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Silt Buries Town, Excavation Begins


   What does a community do when disaster looms on the horizon?  For the town in question, the threat did not come from global warming, dwindling petroleum reserves, or rapidly expanding populations.  In this case, it came from the source of the town’s prosperity.  The soil that grew the tobacco was both the reason for Port Tobacco’s success, and its eventual decline.  

   The rise and fall of Port Tobacco has fascinated local historians and university-based scholars for decades. The Port Tobacco Archaeological Project formed in 2007 to determine what archaeology might contribute to the effort.  Last fall, archaeologists came to the Colonial port town to learn about what residents did (or didn’t do) to keep eroding soil out of the Port Tobacco River.  This erosion closed the town’s maritime highway to the world’s commerce and the world’s wealth.  

   The long-time Charles County seat (1727-1895) now consists of open fields and lawns, a handful of modern houses, three houses from the 1700s, and a 1970 reproduction of the 1819 courthouse.  The study covered about nine acres of the former 60-acre town, virtually all of which is privately owned.

   The rural setting, three miles west of US 301 and La Plata, is deceptive in appearance.  Below the lawns and meadows are the remains of more than 100 dwellings, shops, and offices.  The town included headquarters for two of the County’s newspapers and the carriage shop of George Atzerodt, convicted and executed for conspiring in the assassination of President Lincoln.  Most buildings disappeared from the landscape before 1900, soon after the county seat moved to La Plata.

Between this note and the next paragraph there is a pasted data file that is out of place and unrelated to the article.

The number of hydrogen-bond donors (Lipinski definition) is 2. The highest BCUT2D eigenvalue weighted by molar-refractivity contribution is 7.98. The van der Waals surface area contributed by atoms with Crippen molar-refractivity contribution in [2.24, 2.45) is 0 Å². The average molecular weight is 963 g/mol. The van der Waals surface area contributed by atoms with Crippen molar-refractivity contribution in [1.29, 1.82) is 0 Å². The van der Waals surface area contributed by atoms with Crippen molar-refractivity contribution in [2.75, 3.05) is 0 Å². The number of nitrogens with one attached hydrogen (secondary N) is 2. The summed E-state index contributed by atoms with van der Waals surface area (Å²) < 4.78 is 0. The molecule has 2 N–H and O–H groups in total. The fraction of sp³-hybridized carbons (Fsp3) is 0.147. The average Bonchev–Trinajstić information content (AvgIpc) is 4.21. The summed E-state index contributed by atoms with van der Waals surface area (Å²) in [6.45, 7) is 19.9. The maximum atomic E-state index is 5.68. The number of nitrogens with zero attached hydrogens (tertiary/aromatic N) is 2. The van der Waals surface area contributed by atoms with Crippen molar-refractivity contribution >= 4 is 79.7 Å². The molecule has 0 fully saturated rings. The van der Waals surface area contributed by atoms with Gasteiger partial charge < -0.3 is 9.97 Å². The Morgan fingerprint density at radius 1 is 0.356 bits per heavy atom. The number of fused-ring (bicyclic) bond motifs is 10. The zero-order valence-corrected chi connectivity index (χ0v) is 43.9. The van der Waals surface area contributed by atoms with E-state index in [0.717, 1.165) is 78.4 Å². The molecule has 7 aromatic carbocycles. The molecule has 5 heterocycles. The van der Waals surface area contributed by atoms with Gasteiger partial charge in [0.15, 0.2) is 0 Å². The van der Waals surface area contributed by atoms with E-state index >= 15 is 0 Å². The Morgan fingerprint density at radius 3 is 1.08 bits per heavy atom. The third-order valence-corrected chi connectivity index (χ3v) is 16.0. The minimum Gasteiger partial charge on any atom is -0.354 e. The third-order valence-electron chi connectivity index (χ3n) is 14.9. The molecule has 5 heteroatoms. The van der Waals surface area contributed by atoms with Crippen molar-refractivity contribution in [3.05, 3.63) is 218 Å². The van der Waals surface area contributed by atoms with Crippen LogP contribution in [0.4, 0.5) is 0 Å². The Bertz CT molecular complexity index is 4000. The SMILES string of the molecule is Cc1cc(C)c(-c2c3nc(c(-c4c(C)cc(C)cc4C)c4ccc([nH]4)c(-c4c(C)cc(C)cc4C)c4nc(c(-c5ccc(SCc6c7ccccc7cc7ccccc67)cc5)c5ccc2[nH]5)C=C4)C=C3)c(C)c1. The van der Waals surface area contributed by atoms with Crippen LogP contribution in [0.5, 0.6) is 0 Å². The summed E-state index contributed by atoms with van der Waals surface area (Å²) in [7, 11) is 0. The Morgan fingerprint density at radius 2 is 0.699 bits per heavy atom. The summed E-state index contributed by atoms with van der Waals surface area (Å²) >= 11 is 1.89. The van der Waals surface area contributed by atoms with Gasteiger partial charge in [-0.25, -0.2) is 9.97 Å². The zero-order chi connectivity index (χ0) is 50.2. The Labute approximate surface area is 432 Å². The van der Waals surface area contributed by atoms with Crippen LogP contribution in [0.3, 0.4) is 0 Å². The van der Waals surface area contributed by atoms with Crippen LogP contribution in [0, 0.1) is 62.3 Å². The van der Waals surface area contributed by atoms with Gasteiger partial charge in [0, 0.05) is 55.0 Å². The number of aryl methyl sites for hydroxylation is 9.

Under the direction of Dr. Jim Gibb of Annapolis and Dr. April Beisaw of Binghamton University, the field crew found a wealth of artifacts and information.  The crew discovered several 500- to 1000-year old Indian sites and the ruins of as many as twenty buildings occupied during the 1700s and 1800s. At the Maryland Historical Trust laboratory, Peter Quantock and his laboratory crew processed and catalogued 25,000 artifacts, several thousand of which predate the American Revolution.

  The interest that the town and its archaeological deposits hold for scholars is irresistible, as Dr. Beisaw points out. “We collect information on a community’s responses to impending economic disaster, political disruption, and social dislocation…how’s that for relevance.”

   Early results from archaeological survey identified high ground to the east of town as the source of much of the sediment that choked the river and blanketed the town. Other sediments likely came from upstream. 

   “Successive seasons of tobacco harvests drained these fields of fertility and, after a season or two of maize cropping, farmers cleared new ground. The extensive loss of vegetation left large areas of soil exposed to wind and rain erosion,” points out Research Director Beisaw. “The results were catastrophic. Many fields were rendered unusable for generations and sediment filled the waterways, including the head of the Port Tobacco River, the location of the town and its wharf.” 

   Some of those deposits within the town are a foot or more deep and

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